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Pudd’nhead Kaminsky

Why Mark Twain would love the Mark Twain prize.

6:30 AM, Nov 11, 2010 • By PHILIP TERZIAN
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One of the more preposterous institutions in Washington—in a city with an abundance of them—is the Mark Twain Prize for American Humor, awarded since 1998 by the same people who invented the Kennedy Center Honors. I have no idea who or what committee of the board at the John F. Kennedy Center for the Performing Arts chooses the lucky recipient of an award named for the famous 19th-century novelist/essayist, but I have a reasonable guess what Mark Twain would think of the idea. The notion of a prize for “humor” in the gift of an agency of the federal government, and presented with all the cultural appurtenances of a major network television broadcast, would very much be grist for Twain’s mill.

Pudd’nhead Kaminsky

Tina Fey arrives to pick up the Mark Twain Prize Nov. 9

Kevin Dietsch / UPI /Newscom

This week the Washington Post agonized at length about the choice of Tina Fey for the 2010 award. Not about Fey herself who, at hundreds of column inches spread out over two big pages, was treated to the sort of worshipful analysis usually reserved for senior Obama White House staffers or creaking veterans of the Abraham Lincoln Brigade. No—the Post was concerned (although not too much) about the fact that Fey is comparatively young (40) and, while undoubtedly successful as a Saturday Night Live writer/performer and producer/star of a popular sitcom, not exactly at the point in her career where lifetime achievement awards are commonplace.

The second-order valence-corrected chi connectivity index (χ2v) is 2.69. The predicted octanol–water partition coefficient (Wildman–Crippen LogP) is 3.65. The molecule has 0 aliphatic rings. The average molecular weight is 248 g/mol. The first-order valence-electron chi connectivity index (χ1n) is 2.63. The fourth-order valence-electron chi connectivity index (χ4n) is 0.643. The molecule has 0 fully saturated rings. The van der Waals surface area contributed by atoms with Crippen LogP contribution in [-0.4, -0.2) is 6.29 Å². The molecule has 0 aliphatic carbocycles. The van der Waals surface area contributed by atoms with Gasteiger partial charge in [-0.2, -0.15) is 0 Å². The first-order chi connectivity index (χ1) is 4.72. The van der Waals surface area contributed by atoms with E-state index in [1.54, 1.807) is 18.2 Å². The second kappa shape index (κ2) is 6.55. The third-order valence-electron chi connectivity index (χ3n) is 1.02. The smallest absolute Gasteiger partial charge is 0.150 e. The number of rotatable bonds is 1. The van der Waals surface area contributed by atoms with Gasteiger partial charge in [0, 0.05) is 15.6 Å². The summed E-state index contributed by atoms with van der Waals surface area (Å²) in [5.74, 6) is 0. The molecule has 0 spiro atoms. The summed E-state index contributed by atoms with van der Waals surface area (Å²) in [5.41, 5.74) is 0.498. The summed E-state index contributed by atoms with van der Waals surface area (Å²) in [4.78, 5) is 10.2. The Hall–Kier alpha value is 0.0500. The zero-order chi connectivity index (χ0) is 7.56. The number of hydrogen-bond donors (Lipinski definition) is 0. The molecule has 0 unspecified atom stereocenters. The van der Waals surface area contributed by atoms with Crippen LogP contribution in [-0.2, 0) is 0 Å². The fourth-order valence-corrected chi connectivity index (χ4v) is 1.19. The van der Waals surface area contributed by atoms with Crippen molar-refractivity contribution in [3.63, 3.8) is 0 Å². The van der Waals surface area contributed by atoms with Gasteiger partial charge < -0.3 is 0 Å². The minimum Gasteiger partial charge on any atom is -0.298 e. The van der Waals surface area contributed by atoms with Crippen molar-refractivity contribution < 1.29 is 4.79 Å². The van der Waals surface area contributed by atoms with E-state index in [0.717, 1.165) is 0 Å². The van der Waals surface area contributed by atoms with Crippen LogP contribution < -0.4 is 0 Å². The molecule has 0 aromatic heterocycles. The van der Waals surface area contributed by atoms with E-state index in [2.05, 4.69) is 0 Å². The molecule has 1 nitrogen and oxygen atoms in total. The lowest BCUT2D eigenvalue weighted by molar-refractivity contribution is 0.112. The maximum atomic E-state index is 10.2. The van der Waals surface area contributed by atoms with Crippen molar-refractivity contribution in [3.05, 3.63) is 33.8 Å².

After all, while everyone agrees that Tina’s Fey’s imitation of Sarah Palin is impressive, no one has suggested Rich Little for the Mark Twain Prize for American Humor. To which the producer of the Mark Twain Prize TV broadcast, Peter Kaminsky, responds: “We’re recognizing a body of work that is important to our culture. What Tina has done has come to define humor in our culture today. It’s not an award for quantity, and it’s not a career-sunset award. It’s for a person whose body of work is defining of our time.”

Of course, it’s impossible to satirize a TV producer who believes that Tina Fey—of SNL and 30 Rock—“is important to our culture [and] whose body of work is defining of our time.” But even if we take Mr. Kaminsky at his word, it is interesting to ponder his perspective in light of the names that precede Tina Fey’s. The first winner of the Mark Twain Prize for American Humor was Richard Pryor (1998), and it has gone to other humorists of importance to our culture such as Lily Tomlin (2003), Billy Crystal (2007), Whoopi Goldberg (2001), and George Carlin (2008). In fact, in the dozen years of the Mark Twain Prize for American Humor, it has gone to exactly one writer (Neil Simon, 2006)—which, once again, would raise a rueful smile in Mark Twain.

And to which, in the end, it can only be said that the real humor in this situation is found in taking the Mark Twain Prize seriously, and guessing who the Kennedy Center board will soon recognize for their importance to American culture: Chris Rock, Margaret Cho, Charlie Sheen, perhaps?

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